Income-related inequalities in self-raported health across 29 European countries: Findings from the European Social Survey
Independent thesis Advanced level (degree of Master (Two Years)), 80 credits / 120 HE creditsStudent thesis
Background: The degree of health variation among social groups is an important indicator of population health and the efficiency of economic and social systems. Previous studies revealed existence of health inequalities across Europe, however recent studies on the contribution of income to such inequalities are scarce.
Aim: To investigate differences in self-reported health between the lowest and the highest income groups across Europe.
Method: Data from the European Social Survey for 29 countries were examined. The absolute inequalities were calculated as differences in age-adjusted prevalence of poor self-reported health between the lowest and the highest income quintiles. The relative inequalities were measured by odds ratios for reporting poor health in the lowest income group compared to the highest one.
Results: Income-related health inequalities were found in all countries. Larger relative inequalities among men were observed in Greece, Kosovo, Ireland, Israel, Iceland, and Slovenia; among women – in Lithuania, Denmark, Norway, Portugal, Cyprus, and Czech Republic.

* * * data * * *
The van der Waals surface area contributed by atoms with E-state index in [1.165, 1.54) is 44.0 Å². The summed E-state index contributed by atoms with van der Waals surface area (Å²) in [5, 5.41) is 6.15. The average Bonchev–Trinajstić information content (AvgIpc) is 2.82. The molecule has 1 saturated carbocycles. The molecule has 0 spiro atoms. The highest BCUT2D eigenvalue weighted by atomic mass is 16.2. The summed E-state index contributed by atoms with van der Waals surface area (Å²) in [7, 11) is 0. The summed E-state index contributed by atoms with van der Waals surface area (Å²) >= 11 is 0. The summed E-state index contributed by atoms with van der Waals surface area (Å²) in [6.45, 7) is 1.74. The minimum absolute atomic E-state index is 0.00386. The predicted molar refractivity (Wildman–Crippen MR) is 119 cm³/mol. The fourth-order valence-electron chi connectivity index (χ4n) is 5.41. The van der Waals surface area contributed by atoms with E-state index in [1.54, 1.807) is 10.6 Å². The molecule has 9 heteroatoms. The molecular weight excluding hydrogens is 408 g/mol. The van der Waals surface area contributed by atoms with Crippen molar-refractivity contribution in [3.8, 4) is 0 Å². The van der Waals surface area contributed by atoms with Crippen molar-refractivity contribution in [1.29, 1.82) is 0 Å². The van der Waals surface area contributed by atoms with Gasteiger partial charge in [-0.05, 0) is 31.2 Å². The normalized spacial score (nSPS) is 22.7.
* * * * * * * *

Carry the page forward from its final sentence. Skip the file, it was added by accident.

Conslusions: In Europe, income-related health inequalities persist, however, their degree varies across countries. Gender differences in income-related inequalities were observed within certain countries. For a comprehensive description of health situation in a country assessing both the prevalence of poor health and the inequality level is crucial.
Place, publisher, year, edition, pages
2014. , 54 p.
self-reported health, inequalities, income, health inequities, Europe
Public Health, Global Health, Social Medicine and Epidemiology
IdentifiersURN: urn:nbn:se:su:diva-104779OAI: oai:DiVA.org:su-104779DiVA: diva2:726541
2014-06-04, 09:00 (English)
Lundberg, OlleÅberg Yngwe, Monica